First day in Germany! We arrived in Stuttgart and took the train down to Munich. I talked my buddy Karel into joining me for this year’s Oktoberfest festivities. At the beginning, Karel said, “I don’t even want to go to Germany.” But by the end of the trip, he was blathering on about how their highways were soooooo much better than the US.

We met up with a large group who make it to Oktoberfest every year. For context, Oktoberfest is held in a park called the Wiesn by the locals. It has a carnival/fair atmosphere with carnival rides and games of chance throughout the park. Karel and I went on a ride which tosses your stomach near your throat. In this park are large “tents” that accommodate thousands of people at once. These are temporary structures that take a month to erect before the event and then deconstructed afterwards…just to be reconstructed the following year.

The first night our group searched for a beer garden that had enough tables available for all of us. We eventually found a spot and served beers from a traditional dressed waitress…of course carrying multiple steins. It was a great introduction to the big event the next day. Good company and lots of laughs. After stumbling out of the park, we walked ourselves back to the hotel and crashed.

The group bought tickets for the Marstall tent and we were assigned a specific time that we could attend. The ticket allowed us three steins of beers. Mind you, this isn’t 2-3% suds, but rather 6-7%.  :-0   I couldn’t even finish three. I drank 2-1/2 by the end of our allotted time and I was definitely not walking straight.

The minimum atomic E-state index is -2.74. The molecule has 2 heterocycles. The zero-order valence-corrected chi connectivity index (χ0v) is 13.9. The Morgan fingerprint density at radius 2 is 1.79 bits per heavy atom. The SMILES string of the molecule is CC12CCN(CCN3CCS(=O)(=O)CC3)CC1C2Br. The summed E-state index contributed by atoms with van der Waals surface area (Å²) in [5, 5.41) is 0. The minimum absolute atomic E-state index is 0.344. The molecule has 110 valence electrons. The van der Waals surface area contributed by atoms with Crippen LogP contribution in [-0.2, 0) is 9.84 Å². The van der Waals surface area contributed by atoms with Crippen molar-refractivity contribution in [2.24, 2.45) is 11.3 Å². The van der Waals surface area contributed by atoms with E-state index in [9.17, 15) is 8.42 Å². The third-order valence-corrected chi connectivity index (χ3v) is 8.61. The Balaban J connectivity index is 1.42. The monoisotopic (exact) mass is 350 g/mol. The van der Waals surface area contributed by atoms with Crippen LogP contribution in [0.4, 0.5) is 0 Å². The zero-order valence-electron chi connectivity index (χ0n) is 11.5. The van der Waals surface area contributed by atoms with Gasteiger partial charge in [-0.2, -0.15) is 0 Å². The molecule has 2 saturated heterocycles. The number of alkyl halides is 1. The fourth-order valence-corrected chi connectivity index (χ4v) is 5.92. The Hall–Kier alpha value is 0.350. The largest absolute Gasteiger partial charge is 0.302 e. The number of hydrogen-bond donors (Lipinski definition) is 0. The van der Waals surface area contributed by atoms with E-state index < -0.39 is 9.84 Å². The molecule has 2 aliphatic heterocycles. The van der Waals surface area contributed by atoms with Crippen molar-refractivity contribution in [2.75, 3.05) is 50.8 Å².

After our assigned time was up, we begrudgingly left the tent and staggered to a nearby bar and met a couple of locals. It just so happened that one of the “locals” was born and raised in Austin, Texas, and was living in Hamburg currently. So we swapped a few Texas yarns. After that, we meandered into another tent…basically, bar hopping Oktoberfest-style. :-)

Then it was back to the hotel for a night cap at the hotel bar (and some late-night local cuisine down the street). It was a great evening out with a fine group of people. Prost!

We said goodbye to old and new friends in Munich and headed down to Füssen, Germany, a small town that is near two popular German destinations, Neuschwanstein Castle and Hohenschwangau Castle. It feels like a ski town also. It is surrounded by mountains, so Karel was bright-eyed and bushy-tailed to get out of the city and see some mountainous terrain.

Karel and I spent the first day getting settled and then drove to Linderhof Palace, where I had arranged a photo shoot. We scouted the grounds for prime spots for the next day.

A few behind the scenes shots from the Linderhof Palace shoot. Ooooh, aaaaaah.

The day of the photo shoot was long and tiring. Karel and I were spent, so we took our time getting started the next day. Karel was itching to climb a mountain and I was in the mood for a more leisurely activity, so I toured Hohenschwangau Castle.

We spent one more day in Füssen. Karel and I walked the town and stumbled upon a cemetery where Karel honed his photography skills. Füssen is a quiet little town. It is worth visiting if you want a restful experience.

I should also point out that the dinner we had at Madame Plüsch was probably the best of our journey throughout Germany. Excellent food and drink with a romantic atmosphere. It was so romantic I kept trying to grab Karel’s hand. :-)  But seriously forks, excellent food.

We ventured from the mountainous terrain of Füssen to the waters of Lake Constance. A fellow traveler recommended Lindau Island and so we packed our bags and decided to explore. Upon arrival, we decide to upgrade our accommodations and enjoy the finer qualities of life. Had a spectacular Italian dinner at Osteria Shardana where the service was incredibly personable and the food was superb. Their house wine is a fine choice.